Masonry and stone chimneys are a common fixture in most homes. Do you know that it is important to inspect chimneys regularly and to repair problems promptly? Give your chimney knowledge a checkup by taking this quiz.
Mortar joints between brick and stone on chimneys are likely to start cracking, flaking or washing out after 20 to 25 years. In rare cases, problems can develop earlier, so it's wise to keep a watchful eye on any chimney.
The simplest way to check your chimney is by using a good pair of binoculars from the ground. You will need to climb to the roof or hire a professional only if you notice a problem that needs closer inspection.
Moisture can make its way into the mortar, where it will freeze and thaw in the winter. The freezing and thawing cycles cause mortar to crack and the cracks let in more moisture, which causes chipping and flaking.
People often attach metal objects such as antennas, satellite dishes and lightning rods to chimneys. Metal expands and contracts at differing rates than mortar, causing extra cracking, and wind loads caused by antennas can place additional stresses for which chimneys were never designed.
Old chimneys were built larger in order to accommodate the heat from hotter fires using coal or wood and deteriorate quickly if they are not heated enough. Retrofitted heating units use gas or oil and run much cooler, so they require smaller chimneys or stainless steel liners.
Although a major problem with a chimney can be a fire hazard and a leak can allow combustion gases into your home, the real concern is to catch a small problem before it becomes a major repair or a dangerous hazard.
If you experience a significant earthquake in your neighborhood, you should have your chimney inspected as soon as possible. In 2001, there was a 6.8 earthquake in Seattle and around 50 percent of homes experienced chimney damage.
All masonry chimneys have lead or metal called flashing around them. One end of the material is imbedded in the masonry a few inches from the roof and the other end is positioned under the roofing to seal out rain and snow.
If you detect what appears to be serious damage to outer brickwork, flashing or interior lining of the chimney you should stop and consult with a professional. It may even be illegal in your community to do your own repairs.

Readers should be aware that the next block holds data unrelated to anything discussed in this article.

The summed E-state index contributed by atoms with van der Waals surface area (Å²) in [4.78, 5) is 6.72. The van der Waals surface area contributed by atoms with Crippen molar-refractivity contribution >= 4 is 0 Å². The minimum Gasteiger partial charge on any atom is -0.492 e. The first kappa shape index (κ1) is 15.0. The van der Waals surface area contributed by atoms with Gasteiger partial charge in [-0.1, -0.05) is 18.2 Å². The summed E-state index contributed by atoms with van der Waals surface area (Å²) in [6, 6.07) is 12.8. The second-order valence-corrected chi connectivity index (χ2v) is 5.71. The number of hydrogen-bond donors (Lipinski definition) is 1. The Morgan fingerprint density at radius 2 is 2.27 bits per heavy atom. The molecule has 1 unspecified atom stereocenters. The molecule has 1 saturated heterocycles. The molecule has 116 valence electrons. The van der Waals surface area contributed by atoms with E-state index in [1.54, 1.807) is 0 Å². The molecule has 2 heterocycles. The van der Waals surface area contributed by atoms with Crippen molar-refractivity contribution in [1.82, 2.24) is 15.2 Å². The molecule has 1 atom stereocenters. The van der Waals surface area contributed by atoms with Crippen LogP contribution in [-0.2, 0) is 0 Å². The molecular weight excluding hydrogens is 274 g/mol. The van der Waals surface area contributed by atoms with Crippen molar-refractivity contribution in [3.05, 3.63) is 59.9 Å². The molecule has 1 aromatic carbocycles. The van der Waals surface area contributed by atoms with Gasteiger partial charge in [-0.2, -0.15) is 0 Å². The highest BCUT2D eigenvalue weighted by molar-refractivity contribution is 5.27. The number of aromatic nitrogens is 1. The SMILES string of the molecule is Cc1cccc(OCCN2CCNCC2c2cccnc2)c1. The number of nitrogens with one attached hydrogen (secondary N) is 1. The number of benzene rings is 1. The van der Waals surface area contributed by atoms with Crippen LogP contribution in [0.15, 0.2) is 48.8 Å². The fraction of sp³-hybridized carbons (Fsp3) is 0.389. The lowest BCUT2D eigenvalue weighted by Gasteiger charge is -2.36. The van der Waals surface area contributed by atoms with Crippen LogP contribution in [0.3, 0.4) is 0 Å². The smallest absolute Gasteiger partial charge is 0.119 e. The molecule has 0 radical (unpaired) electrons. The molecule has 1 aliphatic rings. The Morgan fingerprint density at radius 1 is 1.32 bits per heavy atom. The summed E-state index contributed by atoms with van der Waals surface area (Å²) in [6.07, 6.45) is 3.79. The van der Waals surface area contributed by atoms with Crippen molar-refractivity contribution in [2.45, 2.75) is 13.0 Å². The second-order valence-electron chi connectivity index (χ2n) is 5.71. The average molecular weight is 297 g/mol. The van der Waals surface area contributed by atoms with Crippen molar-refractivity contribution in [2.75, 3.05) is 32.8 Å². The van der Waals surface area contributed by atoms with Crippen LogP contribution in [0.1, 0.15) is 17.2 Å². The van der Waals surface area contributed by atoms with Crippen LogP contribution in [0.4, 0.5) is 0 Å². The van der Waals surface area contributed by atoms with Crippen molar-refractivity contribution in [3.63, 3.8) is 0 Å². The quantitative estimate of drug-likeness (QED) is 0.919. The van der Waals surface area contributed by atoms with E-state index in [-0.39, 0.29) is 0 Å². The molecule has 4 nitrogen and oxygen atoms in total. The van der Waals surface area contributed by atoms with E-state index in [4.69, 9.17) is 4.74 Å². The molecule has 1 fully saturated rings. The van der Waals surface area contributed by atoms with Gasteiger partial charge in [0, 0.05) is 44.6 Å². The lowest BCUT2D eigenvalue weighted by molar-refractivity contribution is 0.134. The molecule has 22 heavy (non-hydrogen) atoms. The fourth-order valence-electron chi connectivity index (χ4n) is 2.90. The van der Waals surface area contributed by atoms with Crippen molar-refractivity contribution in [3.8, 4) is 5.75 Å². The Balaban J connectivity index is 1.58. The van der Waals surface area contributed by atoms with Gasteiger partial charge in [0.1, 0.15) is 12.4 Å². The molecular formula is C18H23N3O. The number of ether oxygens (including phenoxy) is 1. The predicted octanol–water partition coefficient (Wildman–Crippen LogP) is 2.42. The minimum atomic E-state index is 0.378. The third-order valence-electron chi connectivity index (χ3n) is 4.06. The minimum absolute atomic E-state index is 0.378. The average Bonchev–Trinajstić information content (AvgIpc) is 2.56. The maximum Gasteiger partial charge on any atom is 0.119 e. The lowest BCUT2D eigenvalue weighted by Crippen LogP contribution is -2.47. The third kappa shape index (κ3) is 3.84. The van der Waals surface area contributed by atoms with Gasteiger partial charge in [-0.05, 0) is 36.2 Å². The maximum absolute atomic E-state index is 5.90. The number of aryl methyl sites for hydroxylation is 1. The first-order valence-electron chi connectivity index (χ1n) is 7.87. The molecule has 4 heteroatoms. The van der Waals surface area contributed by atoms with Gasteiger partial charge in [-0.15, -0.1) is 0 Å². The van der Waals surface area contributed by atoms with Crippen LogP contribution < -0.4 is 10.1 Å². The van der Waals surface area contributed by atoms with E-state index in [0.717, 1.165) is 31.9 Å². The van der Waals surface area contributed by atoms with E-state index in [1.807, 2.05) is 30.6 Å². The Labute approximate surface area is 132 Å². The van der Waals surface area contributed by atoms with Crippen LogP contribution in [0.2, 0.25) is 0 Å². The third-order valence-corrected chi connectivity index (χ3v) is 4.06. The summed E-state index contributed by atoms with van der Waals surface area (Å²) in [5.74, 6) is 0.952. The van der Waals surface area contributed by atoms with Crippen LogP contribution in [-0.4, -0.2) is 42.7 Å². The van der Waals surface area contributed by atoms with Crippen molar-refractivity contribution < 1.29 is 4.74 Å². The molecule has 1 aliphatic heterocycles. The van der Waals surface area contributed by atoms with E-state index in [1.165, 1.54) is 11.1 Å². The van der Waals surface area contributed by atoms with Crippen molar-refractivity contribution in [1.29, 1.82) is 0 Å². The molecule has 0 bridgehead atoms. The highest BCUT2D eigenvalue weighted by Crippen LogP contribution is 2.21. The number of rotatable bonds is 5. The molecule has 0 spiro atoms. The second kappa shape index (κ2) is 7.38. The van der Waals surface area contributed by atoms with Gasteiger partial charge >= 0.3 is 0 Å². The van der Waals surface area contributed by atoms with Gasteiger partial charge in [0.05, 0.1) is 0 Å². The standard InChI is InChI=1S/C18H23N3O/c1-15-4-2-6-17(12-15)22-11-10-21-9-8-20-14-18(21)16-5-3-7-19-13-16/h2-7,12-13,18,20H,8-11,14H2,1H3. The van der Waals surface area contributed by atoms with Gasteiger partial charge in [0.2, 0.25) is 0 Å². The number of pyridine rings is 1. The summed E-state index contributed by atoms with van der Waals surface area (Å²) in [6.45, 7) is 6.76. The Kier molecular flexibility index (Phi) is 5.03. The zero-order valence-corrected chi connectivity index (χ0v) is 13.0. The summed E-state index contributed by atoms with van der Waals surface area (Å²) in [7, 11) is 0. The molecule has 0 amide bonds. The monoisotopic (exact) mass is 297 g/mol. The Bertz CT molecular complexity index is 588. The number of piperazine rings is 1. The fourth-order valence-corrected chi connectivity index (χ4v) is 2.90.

One of the simplest steps that you can take to protect your chimney is to install a quality chimney cap. These caps not only help to keep the weather out, they also prevent birds and animals from nesting in or blocking your chimney.
When you burn wood, a byproduct is creosote, which looks like tar so you will need to have your flue cleaned at least once a year. Creosote is highly flammable when it gets hot enough and can cause an extremely dangerous flue fire!
If you are not an experienced climber, a safety harness would be a good idea but covering the fireplace opening is essential. It is never a good idea to work on a roof or other high place without a helper on the ground.
Tuck-pointing is the process of removing flaking, broken and crumbling mortar with a tool called a mortar-raking tool. When done properly you are left with a stable foundation for new mortar.
You can mix a pigment with the prepared mortar before making your repairs. Repairs will not stand out from the old mortar joints when you color with pigment.
You should always try to chisel to of depth of at least one inch to insure that the new mortar will make a good bond and stay in place. Standard bricks are four inches deep, so you do not need to worry if you go a bit deeper than an inch or two.
You are trying to mix mortar that is the consistency of peanut butter, as you want it to stay in place while it dries. Some mortar requires addition of sand while others simply need water.
It is preferable to start with vertical joints before moving on to horizontal joints. Clear away your excess mortar as you go along before it dries on the brick face.
Try to keep mortar damp for three or four days after you complete your repair to promote curing of the cement in the mortar. Properly cured mortar will ensure that your repair will last much longer.
Have your chimney inspected or carefully inspect your chimney for hairline cracks or cracks in the concrete crown. Hairline cracks should be sealed with products designed for that purpose, as mortar is difficult to force into tiny cracks.
According to masonry experts, you should never allow vines to grow over your brick or stone veneers and chimneys. The root system of creeping vines tends to open up or break down both mortar and brick along with holding destructive moisture that will result in damage and premature failure.